There’s a powerful symbolism at work here and this is why using Zone Zero as an opening trick was a master stroke: it was a visual representation of what was happening to us as the audience at the magic show. We were going through that hole – we where being transported to another world – we were losing ourselves, our brain, our physical bodies – that hole was a doorway to the world of magic and Carney was inviting us to go through it.
Now if he’d said, “This is a magical doorway! Won’t you come with me through it?” that would have sucked. (If however, there were visual echoes of the zone zero board on the set, now that might have worked – it might have made the symbolic dimension a little more obvious while not crossing that line into banging the Zone Zero board over our heads – always a difficult balancing act for an artist.)
I doubt anyone in the audience that night thought “Hey, I feel like I’m going through that hole…” I don’t even want to guess if Carney thought of this consciously himself, and it doesn’t matter to me. I’m a former English major and was raised a Catholic so I’m pretty comfortable mucking around with symbols. But maybe Carney comes from a different background, one where Symbols are to be avoided, one where Symbols are in fact symbols of bad things, like eggheads, English Majors and Catholics – I don’t know the man: how should I know how he thinks? But the fact is, at some point he made the decision to make Zone Zero the first trick in his show and whether it was by an intellectual process or something he felt in his gut, it was a brilliant choice.
But I missed it. I missed feeling the perfection of that moment because I was sitting in The Seat of Bad Angles. I wasn’t fooled. I wasn’t amazed. I wasn’t teased or filled with wonder. I certainly wasn’t transported anywhere. Instead I got a nice view of Carney’s hands doing sneaky stuff behind the board.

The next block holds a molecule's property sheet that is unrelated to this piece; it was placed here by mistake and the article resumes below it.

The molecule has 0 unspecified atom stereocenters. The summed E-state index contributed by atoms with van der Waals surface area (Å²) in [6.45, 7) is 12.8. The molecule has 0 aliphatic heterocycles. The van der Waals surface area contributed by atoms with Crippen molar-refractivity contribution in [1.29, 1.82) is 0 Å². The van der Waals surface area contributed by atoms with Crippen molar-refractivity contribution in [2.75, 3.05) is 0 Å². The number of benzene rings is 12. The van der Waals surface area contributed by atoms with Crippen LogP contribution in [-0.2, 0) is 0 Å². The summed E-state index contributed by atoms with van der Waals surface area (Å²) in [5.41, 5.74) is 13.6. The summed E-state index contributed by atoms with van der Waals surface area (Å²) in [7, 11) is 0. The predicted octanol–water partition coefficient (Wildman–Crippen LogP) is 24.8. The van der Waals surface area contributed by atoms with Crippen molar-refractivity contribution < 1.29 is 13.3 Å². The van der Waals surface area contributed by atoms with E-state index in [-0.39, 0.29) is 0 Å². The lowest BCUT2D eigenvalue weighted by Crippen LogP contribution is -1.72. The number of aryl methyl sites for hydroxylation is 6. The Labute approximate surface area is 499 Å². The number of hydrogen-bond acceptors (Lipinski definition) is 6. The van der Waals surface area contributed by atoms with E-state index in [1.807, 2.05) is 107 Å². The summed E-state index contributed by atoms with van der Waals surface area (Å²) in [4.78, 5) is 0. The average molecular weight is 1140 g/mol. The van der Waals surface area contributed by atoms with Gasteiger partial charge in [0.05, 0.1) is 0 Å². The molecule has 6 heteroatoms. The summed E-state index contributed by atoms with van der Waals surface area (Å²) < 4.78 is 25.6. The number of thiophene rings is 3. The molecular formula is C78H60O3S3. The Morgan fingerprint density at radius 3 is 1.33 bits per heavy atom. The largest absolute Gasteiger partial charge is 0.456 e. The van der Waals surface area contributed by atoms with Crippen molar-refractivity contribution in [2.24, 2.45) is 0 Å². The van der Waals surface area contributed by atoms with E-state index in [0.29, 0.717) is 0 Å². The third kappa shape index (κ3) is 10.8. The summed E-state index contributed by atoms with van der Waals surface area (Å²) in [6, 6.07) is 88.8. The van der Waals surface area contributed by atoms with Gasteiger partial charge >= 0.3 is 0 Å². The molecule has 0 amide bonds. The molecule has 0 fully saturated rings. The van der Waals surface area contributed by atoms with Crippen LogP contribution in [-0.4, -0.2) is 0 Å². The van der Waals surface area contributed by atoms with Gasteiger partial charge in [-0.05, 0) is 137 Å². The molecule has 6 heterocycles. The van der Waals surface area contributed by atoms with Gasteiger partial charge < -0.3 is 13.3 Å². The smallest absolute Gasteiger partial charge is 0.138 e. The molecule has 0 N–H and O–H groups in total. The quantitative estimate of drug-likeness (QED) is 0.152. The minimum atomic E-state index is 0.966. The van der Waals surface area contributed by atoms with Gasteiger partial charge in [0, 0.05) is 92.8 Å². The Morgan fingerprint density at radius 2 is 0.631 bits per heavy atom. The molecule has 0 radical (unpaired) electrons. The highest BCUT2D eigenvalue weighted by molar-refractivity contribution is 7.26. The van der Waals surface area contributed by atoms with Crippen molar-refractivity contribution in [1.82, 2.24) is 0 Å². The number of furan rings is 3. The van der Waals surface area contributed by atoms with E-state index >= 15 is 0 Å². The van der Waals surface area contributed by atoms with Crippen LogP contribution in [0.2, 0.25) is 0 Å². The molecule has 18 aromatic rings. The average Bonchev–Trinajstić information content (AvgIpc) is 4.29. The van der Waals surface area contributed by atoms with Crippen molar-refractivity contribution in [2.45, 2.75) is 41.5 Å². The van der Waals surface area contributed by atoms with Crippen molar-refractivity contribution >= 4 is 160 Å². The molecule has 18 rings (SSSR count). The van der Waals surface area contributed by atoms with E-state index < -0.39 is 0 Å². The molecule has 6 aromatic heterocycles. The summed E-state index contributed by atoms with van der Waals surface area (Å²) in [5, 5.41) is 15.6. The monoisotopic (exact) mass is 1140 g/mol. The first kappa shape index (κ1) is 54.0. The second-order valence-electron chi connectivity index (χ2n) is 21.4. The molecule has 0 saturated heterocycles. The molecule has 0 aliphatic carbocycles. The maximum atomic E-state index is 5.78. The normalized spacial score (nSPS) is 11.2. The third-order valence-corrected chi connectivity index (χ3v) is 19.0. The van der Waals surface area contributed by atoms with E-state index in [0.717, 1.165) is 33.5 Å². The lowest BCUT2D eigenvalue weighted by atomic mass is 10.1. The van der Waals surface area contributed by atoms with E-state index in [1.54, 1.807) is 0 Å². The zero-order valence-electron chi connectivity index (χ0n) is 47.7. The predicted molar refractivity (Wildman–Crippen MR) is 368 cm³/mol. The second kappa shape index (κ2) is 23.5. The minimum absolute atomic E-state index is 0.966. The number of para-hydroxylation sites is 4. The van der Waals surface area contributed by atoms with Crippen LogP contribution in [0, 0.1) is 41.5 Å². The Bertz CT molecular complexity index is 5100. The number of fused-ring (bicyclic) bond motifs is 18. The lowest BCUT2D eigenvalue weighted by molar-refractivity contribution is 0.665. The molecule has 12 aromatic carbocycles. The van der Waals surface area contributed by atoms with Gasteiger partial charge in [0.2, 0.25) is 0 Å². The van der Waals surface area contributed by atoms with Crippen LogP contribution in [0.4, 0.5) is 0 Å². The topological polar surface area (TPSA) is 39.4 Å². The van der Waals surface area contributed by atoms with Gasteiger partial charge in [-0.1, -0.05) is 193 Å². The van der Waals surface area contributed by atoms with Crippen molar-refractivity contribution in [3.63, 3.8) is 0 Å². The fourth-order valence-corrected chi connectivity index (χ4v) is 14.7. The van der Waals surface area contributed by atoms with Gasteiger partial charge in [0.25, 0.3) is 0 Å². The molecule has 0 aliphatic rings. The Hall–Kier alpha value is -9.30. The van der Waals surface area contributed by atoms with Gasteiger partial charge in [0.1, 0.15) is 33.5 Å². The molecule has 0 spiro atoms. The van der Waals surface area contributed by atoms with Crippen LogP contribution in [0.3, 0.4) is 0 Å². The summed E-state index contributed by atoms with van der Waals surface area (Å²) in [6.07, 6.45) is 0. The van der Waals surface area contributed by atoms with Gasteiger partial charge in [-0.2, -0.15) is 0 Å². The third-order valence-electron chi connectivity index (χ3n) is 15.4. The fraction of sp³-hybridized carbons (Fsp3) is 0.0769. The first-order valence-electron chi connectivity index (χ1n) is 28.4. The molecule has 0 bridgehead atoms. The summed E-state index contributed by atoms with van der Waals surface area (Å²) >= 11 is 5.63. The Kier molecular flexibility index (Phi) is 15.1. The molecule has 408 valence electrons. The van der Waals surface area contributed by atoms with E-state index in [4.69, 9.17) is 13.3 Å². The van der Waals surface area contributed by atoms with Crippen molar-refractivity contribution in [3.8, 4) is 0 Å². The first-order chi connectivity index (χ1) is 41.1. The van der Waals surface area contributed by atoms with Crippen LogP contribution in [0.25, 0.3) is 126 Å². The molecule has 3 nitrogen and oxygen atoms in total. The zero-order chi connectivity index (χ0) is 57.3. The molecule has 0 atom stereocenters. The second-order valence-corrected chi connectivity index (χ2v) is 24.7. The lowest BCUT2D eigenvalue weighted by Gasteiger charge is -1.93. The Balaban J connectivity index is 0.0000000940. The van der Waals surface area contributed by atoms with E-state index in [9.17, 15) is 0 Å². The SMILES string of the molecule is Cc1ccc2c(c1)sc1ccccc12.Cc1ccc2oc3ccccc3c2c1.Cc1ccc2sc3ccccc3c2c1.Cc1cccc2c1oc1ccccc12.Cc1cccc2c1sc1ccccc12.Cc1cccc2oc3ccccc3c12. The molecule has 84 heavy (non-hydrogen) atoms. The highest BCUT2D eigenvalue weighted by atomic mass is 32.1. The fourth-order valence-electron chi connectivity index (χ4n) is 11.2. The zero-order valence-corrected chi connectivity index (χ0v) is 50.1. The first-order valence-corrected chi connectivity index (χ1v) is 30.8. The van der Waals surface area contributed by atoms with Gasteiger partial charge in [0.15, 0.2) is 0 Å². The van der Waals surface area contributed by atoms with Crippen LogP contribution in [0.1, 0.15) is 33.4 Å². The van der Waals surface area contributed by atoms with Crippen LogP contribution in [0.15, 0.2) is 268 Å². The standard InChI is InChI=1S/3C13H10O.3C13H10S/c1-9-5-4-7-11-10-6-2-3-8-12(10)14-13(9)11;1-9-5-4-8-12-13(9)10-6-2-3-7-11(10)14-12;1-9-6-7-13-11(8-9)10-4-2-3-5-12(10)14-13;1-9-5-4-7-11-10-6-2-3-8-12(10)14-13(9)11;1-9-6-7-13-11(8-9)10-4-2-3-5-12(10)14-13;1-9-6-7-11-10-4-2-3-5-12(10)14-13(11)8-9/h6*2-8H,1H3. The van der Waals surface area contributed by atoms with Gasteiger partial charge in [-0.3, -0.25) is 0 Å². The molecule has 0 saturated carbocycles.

I felt like someone had just given away the twist in an M. Night Shyamalan movie. I felt like a kid who just learned that it was my Dad who ate the cookies by the chimney on Christmas Eve. What a rip off! What a con job! Is this what it’s like to be a grown up, because if it is, I don’t want it! I want to be Peter Pan! I want to fly!
So I stood up and shouted, “Hey, John Carney – I can see your hands doing sneaky stuff behind that board! What the fuck?!! You’re not magic, John Carney! You’re a jerk! That hole in the board isn’t a doorway inviting us to another world – it’s our throats and that ball is the lies you’re shoving down them! Well, fuck that, John Carney!!” Then I stormed out as the rest of the audience burst into applause.
Ok, so that didn’t happen. But dammit if I wasn’t disappointed.
Then I looked over and saw my kids sitting beside me, staring up at the stage with their jaws dropped in amazement – from that moment on, Carney had them. Okay, I missed the moment myself, but they got it – and the quickest way to redeem yourself in a parent’s eyes is to give something to their kids.
And the second quickest way to redeem yourself is to put on
an awesome show, which he did, re-establishing himself in my mind as one of
the finest magicians of all time. (By the way, the girls ending up adoring
the show – way more than the one by Mr. Vegas-Helicopter-Lion-Butt Guy
– and I don’t think it had a thing to do with my prep.)
So that’s it – feel free to relate this experience to the implications implicit in Teller’s quotes. Please include analysis, definitions and musings on the state of magic today.
Now rest, Internal Pedant, rest…